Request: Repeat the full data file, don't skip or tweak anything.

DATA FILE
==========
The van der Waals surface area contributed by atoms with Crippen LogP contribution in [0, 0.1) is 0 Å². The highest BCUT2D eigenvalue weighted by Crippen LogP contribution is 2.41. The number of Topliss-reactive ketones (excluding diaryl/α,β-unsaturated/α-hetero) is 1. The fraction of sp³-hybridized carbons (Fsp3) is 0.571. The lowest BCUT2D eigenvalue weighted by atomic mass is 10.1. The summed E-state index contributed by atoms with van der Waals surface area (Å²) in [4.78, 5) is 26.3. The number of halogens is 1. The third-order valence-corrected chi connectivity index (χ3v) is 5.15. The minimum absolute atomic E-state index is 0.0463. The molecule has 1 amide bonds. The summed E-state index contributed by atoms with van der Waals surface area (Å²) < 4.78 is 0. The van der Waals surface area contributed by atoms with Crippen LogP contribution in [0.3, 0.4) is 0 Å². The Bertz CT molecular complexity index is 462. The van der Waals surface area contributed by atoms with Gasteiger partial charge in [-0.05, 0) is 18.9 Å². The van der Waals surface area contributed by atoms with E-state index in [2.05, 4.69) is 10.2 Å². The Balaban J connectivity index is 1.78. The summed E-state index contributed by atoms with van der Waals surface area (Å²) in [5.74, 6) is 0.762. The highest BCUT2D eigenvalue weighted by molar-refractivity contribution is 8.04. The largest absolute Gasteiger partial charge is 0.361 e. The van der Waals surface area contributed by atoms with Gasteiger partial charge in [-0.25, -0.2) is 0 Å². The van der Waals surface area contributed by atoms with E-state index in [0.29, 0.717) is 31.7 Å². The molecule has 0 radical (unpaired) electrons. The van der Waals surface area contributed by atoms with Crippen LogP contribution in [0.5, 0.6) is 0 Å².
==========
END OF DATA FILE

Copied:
The van der Waals surface area contributed by atoms with Crippen LogP contribution in [0, 0.1) is 0 Å². The highest BCUT2D eigenvalue weighted by Crippen LogP contribution is 2.41. The number of Topliss-reactive ketones (excluding diaryl/α,β-unsaturated/α-hetero) is 1. The fraction of sp³-hybridized carbons (Fsp3) is 0.571. The lowest BCUT2D eigenvalue weighted by atomic mass is 10.1. The summed E-state index contributed by atoms with van der Waals surface area (Å²) in [4.78, 5) is 26.3. The number of halogens is 1. The third-order valence-corrected chi connectivity index (χ3v) is 5.15. The minimum absolute atomic E-state index is 0.0463. The molecule has 1 amide bonds. The summed E-state index contributed by atoms with van der Waals surface area (Å²) < 4.78 is 0. The van der Waals surface area contributed by atoms with Crippen LogP contribution in [0.3, 0.4) is 0 Å². The Bertz CT molecular complexity index is 462. The van der Waals surface area contributed by atoms with Gasteiger partial charge in [-0.05, 0) is 18.9 Å². The van der Waals surface area contributed by atoms with E-state index in [2.05, 4.69) is 10.2 Å². The Balaban J connectivity index is 1.78. The summed E-state index contributed by atoms with van der Waals surface area (Å²) in [5.74, 6) is 0.762. The highest BCUT2D eigenvalue weighted by molar-refractivity contribution is 8.04. The largest absolute Gasteiger partial charge is 0.361 e. The van der Waals surface area contributed by atoms with Gasteiger partial charge in [-0.25, -0.2) is 0 Å². The van der Waals surface area contributed by atoms with E-state index in [0.29, 0.717) is 31.7 Å². The molecule has 0 radical (unpaired) electrons. The van der Waals surface area contributed by atoms with Crippen LogP contribution in [0.5, 0.6) is 0 Å².